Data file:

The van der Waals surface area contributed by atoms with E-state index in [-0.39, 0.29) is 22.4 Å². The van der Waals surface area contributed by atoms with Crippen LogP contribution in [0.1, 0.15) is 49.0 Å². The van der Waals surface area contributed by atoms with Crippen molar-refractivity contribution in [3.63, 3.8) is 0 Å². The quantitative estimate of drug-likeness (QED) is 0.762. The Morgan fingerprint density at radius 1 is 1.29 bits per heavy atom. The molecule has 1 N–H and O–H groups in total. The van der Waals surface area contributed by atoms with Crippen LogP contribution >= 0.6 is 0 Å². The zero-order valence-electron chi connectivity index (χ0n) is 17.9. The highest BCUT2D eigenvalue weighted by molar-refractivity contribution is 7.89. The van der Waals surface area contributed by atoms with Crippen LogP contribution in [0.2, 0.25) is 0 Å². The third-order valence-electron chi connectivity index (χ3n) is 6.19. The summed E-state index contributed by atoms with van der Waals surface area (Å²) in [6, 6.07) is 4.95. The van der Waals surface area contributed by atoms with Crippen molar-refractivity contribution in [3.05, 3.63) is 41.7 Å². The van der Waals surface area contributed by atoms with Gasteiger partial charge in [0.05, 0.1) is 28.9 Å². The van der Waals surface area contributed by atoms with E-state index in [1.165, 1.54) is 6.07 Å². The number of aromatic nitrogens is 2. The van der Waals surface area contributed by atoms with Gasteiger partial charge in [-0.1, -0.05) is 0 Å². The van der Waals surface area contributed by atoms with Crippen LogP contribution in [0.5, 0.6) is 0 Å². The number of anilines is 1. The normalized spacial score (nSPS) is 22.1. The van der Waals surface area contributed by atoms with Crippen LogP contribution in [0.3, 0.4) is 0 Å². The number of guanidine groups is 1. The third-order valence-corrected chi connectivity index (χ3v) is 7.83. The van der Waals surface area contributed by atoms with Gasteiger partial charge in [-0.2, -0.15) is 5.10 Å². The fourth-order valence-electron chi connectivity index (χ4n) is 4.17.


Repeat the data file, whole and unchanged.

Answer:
The van der Waals surface area contributed by atoms with E-state index in [-0.39, 0.29) is 22.4 Å². The van der Waals surface area contributed by atoms with Crippen LogP contribution in [0.1, 0.15) is 49.0 Å². The van der Waals surface area contributed by atoms with Crippen molar-refractivity contribution in [3.63, 3.8) is 0 Å². The quantitative estimate of drug-likeness (QED) is 0.762. The Morgan fingerprint density at radius 1 is 1.29 bits per heavy atom. The molecule has 1 N–H and O–H groups in total. The van der Waals surface area contributed by atoms with Crippen LogP contribution >= 0.6 is 0 Å². The zero-order valence-electron chi connectivity index (χ0n) is 17.9. The highest BCUT2D eigenvalue weighted by molar-refractivity contribution is 7.89. The van der Waals surface area contributed by atoms with Crippen LogP contribution in [0.2, 0.25) is 0 Å². The third-order valence-electron chi connectivity index (χ3n) is 6.19. The summed E-state index contributed by atoms with van der Waals surface area (Å²) in [6, 6.07) is 4.95. The van der Waals surface area contributed by atoms with Crippen molar-refractivity contribution in [3.05, 3.63) is 41.7 Å². The van der Waals surface area contributed by atoms with Gasteiger partial charge in [0.05, 0.1) is 28.9 Å². The van der Waals surface area contributed by atoms with E-state index in [1.165, 1.54) is 6.07 Å². The number of aromatic nitrogens is 2. The van der Waals surface area contributed by atoms with Gasteiger partial charge in [-0.1, -0.05) is 0 Å². The van der Waals surface area contributed by atoms with Crippen LogP contribution in [0.5, 0.6) is 0 Å². The number of anilines is 1. The normalized spacial score (nSPS) is 22.1. The van der Waals surface area contributed by atoms with Crippen LogP contribution in [0.3, 0.4) is 0 Å². The number of guanidine groups is 1. The third-order valence-corrected chi connectivity index (χ3v) is 7.83. The van der Waals surface area contributed by atoms with Gasteiger partial charge in [-0.2, -0.15) is 5.10 Å². The fourth-order valence-electron chi connectivity index (χ4n) is 4.17.